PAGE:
Imagine you have a bucket. This bucket represents your capacity to cope with the ups and downs in your life. We all have a different sized bucket that’s determined by a range of factors, like your genetics, personality and events that have happened to you.

Stressful events are the water poured into your bucket. Money problems? Add a cup of water. Relationship issues? Add a cup. Excessive workload? Add another cup. Most buckets have room to manage a few stressful events at a time – but when water keeps being poured in, you can get close to the limits of what your bucket can hold.

What does a full bucket look like? 

At this point, it doesn’t take much more stress to raise the water level over the top of the bucket. Even a small thing can tip it over. This may have other people thinking you’ve overreacted, but they can’t see inside your bucket and everything else you’ve been dealing with before this moment. You’ll start thinking and acting differently as a result. You might be more reactive, irritable and critical – and less patient and kind.

Child in bucket pouring water over

How do I know if I'm burnt out? 

Burnout is a feeling of complete exhaustion and can make you withdraw from other people and develop a cynical attitude – especially towards your work. Burnout can cause you to delay tasks that would have once been easy. In severe cases, burnout might make it hard for you to function at all.

Burnout is your mind and body’s way of forcing a shut down so you retreat and your bucket can’t have any more water thrown at it.

Because the water in your bucket is not pure – it contains stress hormones, like cortisol and adrenalin – if it’s too full for too long, your physical and mental health will gradually get worse. Burnout is not an official diagnosis, but can be associated with depression, anxiety and heart disease.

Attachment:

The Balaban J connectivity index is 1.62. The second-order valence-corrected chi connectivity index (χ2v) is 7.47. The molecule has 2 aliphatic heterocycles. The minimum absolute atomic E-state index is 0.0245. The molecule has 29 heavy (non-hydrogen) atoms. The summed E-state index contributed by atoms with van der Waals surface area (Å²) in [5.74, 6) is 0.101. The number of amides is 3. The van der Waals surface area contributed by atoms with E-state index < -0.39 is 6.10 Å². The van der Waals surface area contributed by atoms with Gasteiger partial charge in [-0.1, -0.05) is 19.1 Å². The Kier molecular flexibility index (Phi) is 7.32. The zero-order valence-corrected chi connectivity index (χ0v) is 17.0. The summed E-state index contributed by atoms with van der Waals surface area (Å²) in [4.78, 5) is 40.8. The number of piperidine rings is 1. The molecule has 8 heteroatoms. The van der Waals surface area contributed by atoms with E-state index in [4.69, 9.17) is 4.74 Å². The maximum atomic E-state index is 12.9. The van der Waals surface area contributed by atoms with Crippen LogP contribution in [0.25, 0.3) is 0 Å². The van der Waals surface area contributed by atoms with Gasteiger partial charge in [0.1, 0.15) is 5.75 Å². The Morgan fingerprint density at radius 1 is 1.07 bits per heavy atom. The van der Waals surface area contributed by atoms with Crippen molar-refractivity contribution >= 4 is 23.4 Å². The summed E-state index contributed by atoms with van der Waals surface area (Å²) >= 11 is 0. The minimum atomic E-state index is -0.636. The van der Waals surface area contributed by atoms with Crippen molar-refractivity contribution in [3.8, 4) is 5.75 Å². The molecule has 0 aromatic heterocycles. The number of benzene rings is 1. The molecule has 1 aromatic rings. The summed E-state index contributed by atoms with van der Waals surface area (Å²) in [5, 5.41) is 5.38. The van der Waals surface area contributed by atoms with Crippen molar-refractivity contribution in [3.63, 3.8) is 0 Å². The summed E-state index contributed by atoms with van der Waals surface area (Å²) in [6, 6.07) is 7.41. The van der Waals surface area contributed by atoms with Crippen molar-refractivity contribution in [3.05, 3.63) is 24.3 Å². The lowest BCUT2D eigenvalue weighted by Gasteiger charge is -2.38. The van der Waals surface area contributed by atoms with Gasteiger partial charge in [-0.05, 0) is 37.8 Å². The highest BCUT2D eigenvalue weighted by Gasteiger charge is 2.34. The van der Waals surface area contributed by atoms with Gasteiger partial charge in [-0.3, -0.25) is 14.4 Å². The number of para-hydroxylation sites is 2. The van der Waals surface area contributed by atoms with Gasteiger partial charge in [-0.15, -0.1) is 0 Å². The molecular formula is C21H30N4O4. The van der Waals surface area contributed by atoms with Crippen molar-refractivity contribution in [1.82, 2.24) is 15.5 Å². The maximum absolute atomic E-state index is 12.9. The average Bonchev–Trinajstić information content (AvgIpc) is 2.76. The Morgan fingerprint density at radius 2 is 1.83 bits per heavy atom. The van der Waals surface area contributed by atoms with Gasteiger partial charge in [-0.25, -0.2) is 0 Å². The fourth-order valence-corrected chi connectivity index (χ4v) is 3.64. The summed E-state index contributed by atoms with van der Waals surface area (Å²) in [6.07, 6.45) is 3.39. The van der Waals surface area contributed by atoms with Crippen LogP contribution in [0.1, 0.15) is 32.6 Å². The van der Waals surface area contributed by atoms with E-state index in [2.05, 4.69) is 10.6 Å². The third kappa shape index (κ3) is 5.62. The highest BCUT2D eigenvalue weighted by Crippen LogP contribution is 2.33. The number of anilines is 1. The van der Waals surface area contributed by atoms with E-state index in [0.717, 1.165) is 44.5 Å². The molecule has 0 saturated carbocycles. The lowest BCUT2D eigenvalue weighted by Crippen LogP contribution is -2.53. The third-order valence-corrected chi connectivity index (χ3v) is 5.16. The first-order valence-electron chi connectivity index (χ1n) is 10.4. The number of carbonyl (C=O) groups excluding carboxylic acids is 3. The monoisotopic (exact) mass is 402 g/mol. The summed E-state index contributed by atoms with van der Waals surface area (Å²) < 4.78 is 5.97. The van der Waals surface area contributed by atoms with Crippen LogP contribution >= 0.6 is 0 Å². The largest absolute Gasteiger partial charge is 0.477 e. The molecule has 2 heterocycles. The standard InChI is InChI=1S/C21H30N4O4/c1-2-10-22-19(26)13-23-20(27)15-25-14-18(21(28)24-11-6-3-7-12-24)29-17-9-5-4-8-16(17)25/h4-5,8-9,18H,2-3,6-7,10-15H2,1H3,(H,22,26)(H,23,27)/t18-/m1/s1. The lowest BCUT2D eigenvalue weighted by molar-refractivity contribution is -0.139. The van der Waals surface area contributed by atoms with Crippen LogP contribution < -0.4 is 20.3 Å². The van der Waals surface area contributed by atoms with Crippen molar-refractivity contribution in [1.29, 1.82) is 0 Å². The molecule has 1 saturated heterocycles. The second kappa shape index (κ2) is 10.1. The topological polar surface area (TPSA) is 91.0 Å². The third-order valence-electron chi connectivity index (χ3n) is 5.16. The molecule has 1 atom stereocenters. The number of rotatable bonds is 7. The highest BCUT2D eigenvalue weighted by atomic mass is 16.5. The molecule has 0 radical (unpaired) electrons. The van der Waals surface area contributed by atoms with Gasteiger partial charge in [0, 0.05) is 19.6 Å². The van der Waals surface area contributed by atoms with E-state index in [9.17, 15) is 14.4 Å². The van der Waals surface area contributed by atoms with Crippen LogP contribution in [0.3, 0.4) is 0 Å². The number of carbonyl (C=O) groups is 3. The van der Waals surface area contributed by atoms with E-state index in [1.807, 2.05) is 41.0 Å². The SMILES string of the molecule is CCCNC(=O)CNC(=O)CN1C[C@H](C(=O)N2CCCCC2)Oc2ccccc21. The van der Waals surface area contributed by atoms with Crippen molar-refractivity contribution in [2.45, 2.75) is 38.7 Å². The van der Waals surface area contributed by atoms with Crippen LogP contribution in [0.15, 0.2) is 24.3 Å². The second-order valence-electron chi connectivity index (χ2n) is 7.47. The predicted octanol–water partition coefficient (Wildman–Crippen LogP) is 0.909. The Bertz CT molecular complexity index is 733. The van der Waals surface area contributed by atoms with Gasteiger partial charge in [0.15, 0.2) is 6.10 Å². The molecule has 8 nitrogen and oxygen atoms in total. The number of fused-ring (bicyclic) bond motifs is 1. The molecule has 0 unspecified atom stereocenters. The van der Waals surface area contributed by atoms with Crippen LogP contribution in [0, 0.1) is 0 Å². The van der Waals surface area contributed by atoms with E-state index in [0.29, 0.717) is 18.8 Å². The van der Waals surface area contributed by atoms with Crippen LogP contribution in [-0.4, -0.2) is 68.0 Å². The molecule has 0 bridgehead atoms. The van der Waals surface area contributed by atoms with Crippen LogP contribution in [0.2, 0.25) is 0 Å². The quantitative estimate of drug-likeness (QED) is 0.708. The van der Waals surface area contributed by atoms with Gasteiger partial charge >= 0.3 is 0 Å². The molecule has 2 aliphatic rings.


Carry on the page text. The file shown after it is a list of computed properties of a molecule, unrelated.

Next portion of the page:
What do I do? 

By tuning in to your stress levels, you can catch a small issue before it becomes a big one. Developing strategies for reducing stress is like punching holes in the side of the bucket, so as the water level drops and you’ve got some more space.

Healthy ways to cope with stress 

  1. Delay any major life changes. If you’re already feeling stressed or anxious, it might be best to avoid or delay moving to a new house or changing jobs.
  2. Resolve personal conflicts. Learning how to communicate honestly with people and address problems or conflicts as they arise is important. A counsellor or psychologist can help.
  3. Do the things you enjoy. Make time to listen to music, read, garden, or spend time with family and friends.
  4. Manage your work/life balance. If work is increasing your stress levels, try to avoid long hours and additional responsibilities, and learn to say ‘no’ more often.
  5. Exercise regularly. Physical exercise can help relieve tension and relax your mind.
  6. Get support. Talk to a friend, doctor or counsellor. Don’t be afraid to ask for support at home, at work or in your other activities.
  7. Try relaxation. Breathing and muscle relaxation exercises can be helpful. Some people find meditation or yoga a good way to unwind.

When you’ve reached the point of burnout, it’s probably going to take more than a few new holes to fix the issue. You may need to take significant steps to reduce the amount of stress you’re facing and also draw on support from other people, including health professionals. The Beyond Blue Support Service can help point you in the right direction. For other specific ways to cope with stresses at work, check out our Heads Up website.

Related reading: Finding the work-life balance sweet spot

Was this article useful?

Your feedback will help us improve our content